For the March 11 anniversary of its earthquake, tsunami, and nuclear meltdown, Japan can be thankful for reviving its spirit of mutual help, best seen among the tsunami survivors.
Shizuo Kambayashi/AP Photo
March 11 marks the first anniversary of three historic disasters for Japan – a magnitude-9.0 earthquake, a massive tsunami, and a meltdown of nuclear reactors at Fukushima. Of all the lessons learned so far from these tragedies, at least one has the potential to reshape Japanese society – and serve as an inspiration for other countries.
It comes from the survivors of the small towns along the northeastern coast that were wiped out by the tsunami. More than 19,000 of their family members and friends were killed. But it was the largely inept response to the disaster by the central government – which continues to some degree even now – that has forced them to fall back on the ancient Japanese virtue of koh, or a shared spiritual purpose reflected in mutual help.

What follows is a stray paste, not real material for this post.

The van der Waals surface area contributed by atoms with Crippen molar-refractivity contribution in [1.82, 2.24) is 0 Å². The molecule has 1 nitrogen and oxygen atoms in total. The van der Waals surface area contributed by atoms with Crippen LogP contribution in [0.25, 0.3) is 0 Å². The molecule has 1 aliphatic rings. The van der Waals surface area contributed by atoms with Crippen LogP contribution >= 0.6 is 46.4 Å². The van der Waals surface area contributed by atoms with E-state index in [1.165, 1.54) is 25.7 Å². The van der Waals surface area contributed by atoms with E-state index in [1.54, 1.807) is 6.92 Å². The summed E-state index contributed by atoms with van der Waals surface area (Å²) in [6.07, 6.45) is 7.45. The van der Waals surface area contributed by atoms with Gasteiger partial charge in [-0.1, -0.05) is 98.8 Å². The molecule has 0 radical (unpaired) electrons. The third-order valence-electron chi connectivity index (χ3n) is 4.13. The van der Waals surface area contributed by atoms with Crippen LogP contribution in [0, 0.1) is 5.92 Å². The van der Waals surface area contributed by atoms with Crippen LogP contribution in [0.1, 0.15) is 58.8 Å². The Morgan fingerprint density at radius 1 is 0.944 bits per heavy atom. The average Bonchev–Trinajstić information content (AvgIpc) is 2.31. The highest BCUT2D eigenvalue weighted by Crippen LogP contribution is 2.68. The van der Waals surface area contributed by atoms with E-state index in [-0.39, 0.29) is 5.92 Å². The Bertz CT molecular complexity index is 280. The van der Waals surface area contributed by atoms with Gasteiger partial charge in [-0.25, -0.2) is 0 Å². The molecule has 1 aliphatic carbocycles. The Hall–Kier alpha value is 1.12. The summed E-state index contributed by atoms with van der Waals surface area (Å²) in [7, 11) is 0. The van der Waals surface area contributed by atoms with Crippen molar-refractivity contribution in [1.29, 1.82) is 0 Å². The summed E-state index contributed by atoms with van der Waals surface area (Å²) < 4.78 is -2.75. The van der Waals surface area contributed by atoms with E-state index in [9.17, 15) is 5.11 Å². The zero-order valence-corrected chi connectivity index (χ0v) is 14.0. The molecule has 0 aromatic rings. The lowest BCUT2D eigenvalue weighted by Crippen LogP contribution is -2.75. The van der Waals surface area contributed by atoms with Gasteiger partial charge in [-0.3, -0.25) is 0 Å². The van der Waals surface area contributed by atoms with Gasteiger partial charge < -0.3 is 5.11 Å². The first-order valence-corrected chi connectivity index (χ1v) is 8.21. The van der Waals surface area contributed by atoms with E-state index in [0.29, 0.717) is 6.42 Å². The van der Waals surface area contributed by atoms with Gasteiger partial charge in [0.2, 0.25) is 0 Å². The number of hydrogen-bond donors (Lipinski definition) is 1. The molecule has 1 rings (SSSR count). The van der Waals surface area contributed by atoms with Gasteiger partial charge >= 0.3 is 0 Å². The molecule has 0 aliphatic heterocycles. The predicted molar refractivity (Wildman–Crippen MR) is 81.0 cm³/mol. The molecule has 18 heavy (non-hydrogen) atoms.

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Survivors in that region devised community-based solutions to cope with the devastation rather than wait for Tokyo’s politicians and bureaucrats to act. Largely left to their own devices, they came up with models of cooperation that have the possibility of being as effective in sustaining their communities as the billions in promised government aid.
In the first weeks after the disaster, the normal market economy collapsed. Neighbors had to learn how to barter for goods and services. Then makeshift shops popped up along the roads, creating a local economy cut off from the rest of Japan.
Then, a flood of 50,000 volunteers helped bolster that spirit of cooperation. Aid groups not only assisted in cleaning up the immense debris and in providing disaster relief – their attitude helped revive the spirit of giving at a time of deep suffering and anxiety. Amazingly, Japan’s Red Cross Society received more than $3.7 billion in donations, some of it from overseas. Three of 4 Japanese have given money to aid groups.